What’s fair in writing about family? Does fair even matter? Can you go after Dad for his shortcomings? And what if a fictionalized character arouses the anger of a person who claims the character is based on him? Today’s panelists have had to deal with intensely personal matters in their work. How much did they believe they could reveal? Or is everything material for the writer?


Helen Humphreys is the author of four books of poetry, six novels, and two works of creative non-fiction. She was born in Kingston-on-Thames, England, and now lives in Kingston, Ontario. Her first novel, Leaving Earth (1997), won the City of Toronto Book Award and was a New York Times Notable Book of the Year. Her second novel won the Rogers Writers' Trust Fiction Prize, and her other works won great critical acclaim. Her most recent work of non-fiction is Nocturne, a memoir about the life and death of her brother, Martin.


Priscila Uppal’s  memoir, Projection: Encounters with My Runaway Mother,  has to do with her parents, in particular her mother, whom she did not see for many years. Uppal is a poet, fiction writer, academic, and professor of Humanities and English at the undergraduate and graduate levels at York University. She is the author of nine books of poetry, and two of fiction, among other literary and academic works. 




2:00 – 2:45 Just for Laughs - Writing Humour


Is humour a viable genre of writing or are humorists always relegated, as Woody Allen says, to the children’s table? Do people laugh at when you speak and then tell you that you should write a book? And is it even possible to talk about humour, let alone write about when it all seems so intuitive? Come and find out from two masters of the genre.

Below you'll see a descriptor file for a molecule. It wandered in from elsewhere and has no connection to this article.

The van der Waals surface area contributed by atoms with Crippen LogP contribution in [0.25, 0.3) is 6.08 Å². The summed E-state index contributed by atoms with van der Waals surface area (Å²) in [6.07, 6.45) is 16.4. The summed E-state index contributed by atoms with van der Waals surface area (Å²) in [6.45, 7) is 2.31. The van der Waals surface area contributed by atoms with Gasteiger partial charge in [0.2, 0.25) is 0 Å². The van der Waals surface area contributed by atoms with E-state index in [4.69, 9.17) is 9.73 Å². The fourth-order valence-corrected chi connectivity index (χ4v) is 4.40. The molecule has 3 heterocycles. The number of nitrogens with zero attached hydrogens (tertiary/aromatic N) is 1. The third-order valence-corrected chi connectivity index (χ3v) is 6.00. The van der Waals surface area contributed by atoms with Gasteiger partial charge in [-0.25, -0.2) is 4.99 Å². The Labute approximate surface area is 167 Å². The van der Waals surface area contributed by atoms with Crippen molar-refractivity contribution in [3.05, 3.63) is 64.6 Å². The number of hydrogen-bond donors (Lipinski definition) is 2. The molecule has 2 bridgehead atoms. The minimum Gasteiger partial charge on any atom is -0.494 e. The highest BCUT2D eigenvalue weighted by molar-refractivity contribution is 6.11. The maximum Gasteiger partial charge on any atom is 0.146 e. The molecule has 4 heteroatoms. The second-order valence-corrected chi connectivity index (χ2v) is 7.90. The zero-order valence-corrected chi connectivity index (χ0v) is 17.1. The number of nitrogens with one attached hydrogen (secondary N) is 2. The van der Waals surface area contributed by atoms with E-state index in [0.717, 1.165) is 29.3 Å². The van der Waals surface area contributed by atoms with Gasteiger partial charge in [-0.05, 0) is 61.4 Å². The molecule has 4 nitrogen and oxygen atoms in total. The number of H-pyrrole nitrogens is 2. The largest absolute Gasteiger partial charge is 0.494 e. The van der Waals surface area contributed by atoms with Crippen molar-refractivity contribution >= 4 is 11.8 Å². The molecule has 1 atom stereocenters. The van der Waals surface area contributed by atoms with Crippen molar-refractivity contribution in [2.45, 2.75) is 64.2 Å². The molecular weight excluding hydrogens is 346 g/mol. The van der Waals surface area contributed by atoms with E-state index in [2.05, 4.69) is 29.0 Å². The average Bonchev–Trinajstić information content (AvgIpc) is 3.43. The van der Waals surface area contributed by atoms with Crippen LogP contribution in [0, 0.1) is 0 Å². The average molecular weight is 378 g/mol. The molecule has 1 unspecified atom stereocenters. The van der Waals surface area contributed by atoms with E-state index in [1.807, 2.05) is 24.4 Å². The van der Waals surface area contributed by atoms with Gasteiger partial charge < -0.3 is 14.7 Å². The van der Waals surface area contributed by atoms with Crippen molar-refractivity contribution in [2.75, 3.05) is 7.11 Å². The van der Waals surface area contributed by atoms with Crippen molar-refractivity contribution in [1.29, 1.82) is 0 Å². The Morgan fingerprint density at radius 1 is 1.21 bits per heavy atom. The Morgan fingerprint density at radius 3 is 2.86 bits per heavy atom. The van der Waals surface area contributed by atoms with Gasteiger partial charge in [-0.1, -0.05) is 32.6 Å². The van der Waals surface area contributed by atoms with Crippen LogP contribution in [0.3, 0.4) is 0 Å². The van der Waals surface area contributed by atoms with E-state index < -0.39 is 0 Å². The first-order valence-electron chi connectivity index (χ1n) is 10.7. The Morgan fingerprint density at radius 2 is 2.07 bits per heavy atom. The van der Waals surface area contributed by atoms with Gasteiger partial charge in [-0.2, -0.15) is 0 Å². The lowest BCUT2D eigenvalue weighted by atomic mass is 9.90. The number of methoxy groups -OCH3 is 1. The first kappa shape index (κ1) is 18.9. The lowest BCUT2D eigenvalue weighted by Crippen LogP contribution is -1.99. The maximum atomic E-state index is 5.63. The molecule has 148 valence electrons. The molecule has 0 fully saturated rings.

Trevor Cole’s first novel, Norman Bray in the Performance of His Life, appeared on the Maclean’s bestseller list, was adapted for radio and audio book, was short-listed for a Governor General's Literary award and the Commonwealth Writer's Prize for Best First Book (Can-Carib region) and was long-listed for the IMPAC Dublin Literary Award. His second novel, The Fearsome Particles, won his second Governor General's award nomination, and his second appearance on the long list for the IMPAC. Practical Jean was short-listed for the Rogers Writer's Trust Fiction Prize and won the 2011 Leacock Medal for Humour.



Terry Fallis is the author of The Best Laid Plans, a satirical novel that won the Leacock Medal for Humour and is in development for a six-part television series. In 2011, The Best Laid Plans was crowned the winner of CBC Canada Reads as the “essential Canadian novel of the decade.” McClelland & Stewart published the sequel toThe Best Laid Plans, called The High Road, in September 2010. It was a finalist for the 2011 Stephen Leacock Medal for Humour.  McClelland & Stewart published Terry’s third novel, Up and Down, in September 2012, and it debuted on the Globe and Mail bestsellers list.



3:00 – 3:45 How Do You Like My Writing?


In this session, a publisher and writing teacher will listen to one minute of your prose (novel, non-fiction, short story) and let you know what they think of the writing and the story. Aspiring writers should bring one anonymous page of an adult novel, memoir or short story to the session and drop it in a box. The aspiring writer should also, in one sentence at the top of the page, describe what the submission is from. Pages will be chosen by lottery (no guarantees that yours will be picked) and read aloud by host and author, Antanas Sileika. Jack David and Kim Moritsugu will each react to the opening lines. This is a rough and ready exercise, not for the faint of heart! Put your email address at the top of the page as well and a Humber writing teacher will send a short comment about the piece by email whether to nor the piece is chosen.